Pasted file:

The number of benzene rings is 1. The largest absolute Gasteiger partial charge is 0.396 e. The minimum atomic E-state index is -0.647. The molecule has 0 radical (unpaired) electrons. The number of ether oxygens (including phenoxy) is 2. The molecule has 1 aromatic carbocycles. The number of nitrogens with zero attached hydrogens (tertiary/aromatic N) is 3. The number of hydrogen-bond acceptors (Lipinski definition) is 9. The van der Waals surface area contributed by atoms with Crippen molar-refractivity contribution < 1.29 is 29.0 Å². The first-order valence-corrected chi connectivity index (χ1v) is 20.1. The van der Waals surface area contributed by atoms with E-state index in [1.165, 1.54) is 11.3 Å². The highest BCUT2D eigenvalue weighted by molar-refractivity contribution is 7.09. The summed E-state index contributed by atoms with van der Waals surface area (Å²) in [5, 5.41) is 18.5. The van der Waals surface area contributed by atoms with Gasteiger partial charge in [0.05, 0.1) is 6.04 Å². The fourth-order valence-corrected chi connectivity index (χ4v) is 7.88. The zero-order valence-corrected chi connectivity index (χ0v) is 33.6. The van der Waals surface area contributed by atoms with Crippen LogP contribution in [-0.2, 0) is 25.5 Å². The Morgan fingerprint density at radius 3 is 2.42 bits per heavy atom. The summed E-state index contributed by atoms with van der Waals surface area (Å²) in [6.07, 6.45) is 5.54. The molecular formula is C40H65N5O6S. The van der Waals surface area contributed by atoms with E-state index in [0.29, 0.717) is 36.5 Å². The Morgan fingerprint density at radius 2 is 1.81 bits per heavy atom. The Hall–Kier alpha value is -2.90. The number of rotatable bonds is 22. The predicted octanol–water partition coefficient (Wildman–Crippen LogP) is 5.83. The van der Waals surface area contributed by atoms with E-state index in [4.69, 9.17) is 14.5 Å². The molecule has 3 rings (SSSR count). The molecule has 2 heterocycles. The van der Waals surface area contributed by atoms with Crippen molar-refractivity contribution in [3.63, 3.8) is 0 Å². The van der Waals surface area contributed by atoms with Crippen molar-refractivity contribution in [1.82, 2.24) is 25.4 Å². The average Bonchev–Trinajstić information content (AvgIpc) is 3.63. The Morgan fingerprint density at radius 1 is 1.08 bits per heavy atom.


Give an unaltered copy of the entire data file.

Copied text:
The number of benzene rings is 1. The largest absolute Gasteiger partial charge is 0.396 e. The minimum atomic E-state index is -0.647. The molecule has 0 radical (unpaired) electrons. The number of ether oxygens (including phenoxy) is 2. The molecule has 1 aromatic carbocycles. The number of nitrogens with zero attached hydrogens (tertiary/aromatic N) is 3. The number of hydrogen-bond acceptors (Lipinski definition) is 9. The van der Waals surface area contributed by atoms with Crippen molar-refractivity contribution < 1.29 is 29.0 Å². The first-order valence-corrected chi connectivity index (χ1v) is 20.1. The van der Waals surface area contributed by atoms with E-state index in [1.165, 1.54) is 11.3 Å². The highest BCUT2D eigenvalue weighted by molar-refractivity contribution is 7.09. The summed E-state index contributed by atoms with van der Waals surface area (Å²) in [5, 5.41) is 18.5. The van der Waals surface area contributed by atoms with Gasteiger partial charge in [0.05, 0.1) is 6.04 Å². The fourth-order valence-corrected chi connectivity index (χ4v) is 7.88. The zero-order valence-corrected chi connectivity index (χ0v) is 33.6. The van der Waals surface area contributed by atoms with Crippen LogP contribution in [-0.2, 0) is 25.5 Å². The Morgan fingerprint density at radius 3 is 2.42 bits per heavy atom. The summed E-state index contributed by atoms with van der Waals surface area (Å²) in [6.07, 6.45) is 5.54. The molecular formula is C40H65N5O6S. The van der Waals surface area contributed by atoms with E-state index in [0.29, 0.717) is 36.5 Å². The Morgan fingerprint density at radius 2 is 1.81 bits per heavy atom. The Hall–Kier alpha value is -2.90. The number of rotatable bonds is 22. The predicted octanol–water partition coefficient (Wildman–Crippen LogP) is 5.83. The van der Waals surface area contributed by atoms with E-state index in [4.69, 9.17) is 14.5 Å². The molecule has 3 rings (SSSR count). The molecule has 2 heterocycles. The van der Waals surface area contributed by atoms with Crippen molar-refractivity contribution in [3.63, 3.8) is 0 Å². The van der Waals surface area contributed by atoms with Crippen molar-refractivity contribution in [1.82, 2.24) is 25.4 Å². The average Bonchev–Trinajstić information content (AvgIpc) is 3.63. The Morgan fingerprint density at radius 1 is 1.08 bits per heavy atom.